In their study published in Communications Biology, the team used a combination of fluorescence microscopy and artificial intelligence (AI) to detect antimicrobial resistance (AMR). This method relies on training deep-learning models to analyse bacterial cell images and detect structural changes that may occur in cells when they are treated with antibiotics. The method was shown to be effective across multiple antibiotics, achieving at least 80% accuracy on a per-cell basis.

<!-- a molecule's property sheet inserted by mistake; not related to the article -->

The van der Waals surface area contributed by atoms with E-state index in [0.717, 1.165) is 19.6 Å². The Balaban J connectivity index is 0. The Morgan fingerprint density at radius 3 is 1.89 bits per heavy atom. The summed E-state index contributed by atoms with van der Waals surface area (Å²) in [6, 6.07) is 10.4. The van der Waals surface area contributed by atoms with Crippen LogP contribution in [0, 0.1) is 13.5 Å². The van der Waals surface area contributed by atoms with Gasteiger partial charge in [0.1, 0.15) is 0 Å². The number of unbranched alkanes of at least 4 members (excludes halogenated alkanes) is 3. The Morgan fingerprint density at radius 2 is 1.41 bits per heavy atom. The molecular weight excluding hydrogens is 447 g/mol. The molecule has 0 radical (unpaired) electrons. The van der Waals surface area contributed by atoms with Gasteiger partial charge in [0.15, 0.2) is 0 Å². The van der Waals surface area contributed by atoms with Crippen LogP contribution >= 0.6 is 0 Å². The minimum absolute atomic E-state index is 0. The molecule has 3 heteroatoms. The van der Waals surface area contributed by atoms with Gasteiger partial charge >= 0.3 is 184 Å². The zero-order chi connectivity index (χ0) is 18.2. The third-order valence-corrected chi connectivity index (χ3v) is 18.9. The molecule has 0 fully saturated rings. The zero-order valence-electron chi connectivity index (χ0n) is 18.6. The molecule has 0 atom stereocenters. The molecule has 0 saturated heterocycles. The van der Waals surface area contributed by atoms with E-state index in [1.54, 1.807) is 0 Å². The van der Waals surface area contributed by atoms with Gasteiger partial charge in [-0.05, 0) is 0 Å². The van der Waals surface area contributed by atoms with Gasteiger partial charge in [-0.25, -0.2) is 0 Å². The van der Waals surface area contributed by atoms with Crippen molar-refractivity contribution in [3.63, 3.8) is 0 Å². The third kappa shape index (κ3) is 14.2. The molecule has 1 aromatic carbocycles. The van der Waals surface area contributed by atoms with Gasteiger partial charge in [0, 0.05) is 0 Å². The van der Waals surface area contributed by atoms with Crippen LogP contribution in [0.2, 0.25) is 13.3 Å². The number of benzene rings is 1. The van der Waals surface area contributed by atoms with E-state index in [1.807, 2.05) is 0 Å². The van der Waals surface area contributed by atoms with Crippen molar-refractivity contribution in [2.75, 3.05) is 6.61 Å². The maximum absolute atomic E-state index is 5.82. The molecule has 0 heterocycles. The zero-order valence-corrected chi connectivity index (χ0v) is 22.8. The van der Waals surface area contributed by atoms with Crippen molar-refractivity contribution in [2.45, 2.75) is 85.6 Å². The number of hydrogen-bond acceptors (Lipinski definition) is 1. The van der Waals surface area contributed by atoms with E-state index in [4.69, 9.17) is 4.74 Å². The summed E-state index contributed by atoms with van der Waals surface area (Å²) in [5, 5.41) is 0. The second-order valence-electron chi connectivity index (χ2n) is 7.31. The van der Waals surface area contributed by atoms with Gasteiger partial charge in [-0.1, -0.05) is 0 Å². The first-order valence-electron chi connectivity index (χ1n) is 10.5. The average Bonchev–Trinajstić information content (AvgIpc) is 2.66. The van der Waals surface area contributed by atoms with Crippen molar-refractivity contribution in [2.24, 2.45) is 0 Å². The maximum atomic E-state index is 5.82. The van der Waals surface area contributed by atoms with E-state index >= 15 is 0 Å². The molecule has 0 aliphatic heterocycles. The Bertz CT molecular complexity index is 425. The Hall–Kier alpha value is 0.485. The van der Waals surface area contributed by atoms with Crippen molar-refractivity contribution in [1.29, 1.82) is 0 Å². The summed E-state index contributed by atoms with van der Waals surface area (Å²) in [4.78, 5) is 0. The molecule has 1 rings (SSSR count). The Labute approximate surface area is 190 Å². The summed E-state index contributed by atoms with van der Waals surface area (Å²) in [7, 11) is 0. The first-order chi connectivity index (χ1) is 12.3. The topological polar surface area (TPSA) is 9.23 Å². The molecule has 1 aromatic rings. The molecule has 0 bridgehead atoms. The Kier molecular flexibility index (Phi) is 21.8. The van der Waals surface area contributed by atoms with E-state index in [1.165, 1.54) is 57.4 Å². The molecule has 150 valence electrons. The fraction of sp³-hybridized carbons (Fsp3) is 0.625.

The researchers say their model could be used to identify whether cells in clinical samples are resistant to a range of a wide variety of antibiotics in the future.
Co-author of the paper Achillefs Kapanidis, Professor of Biological Physics and Director of the Oxford Martin Programme on Antimicrobial Resistance Testing, said: ‘Antibiotics that stop the growth of bacterial cells also change how cells look under a microscope, and affect cellular structures such as the bacterial chromosome. Our AI-based approach detects such changes reliably and rapidly. Equally, if a cell is resistant, the changes we selected are absent, and this forms the basis for detecting antibiotic resistance'.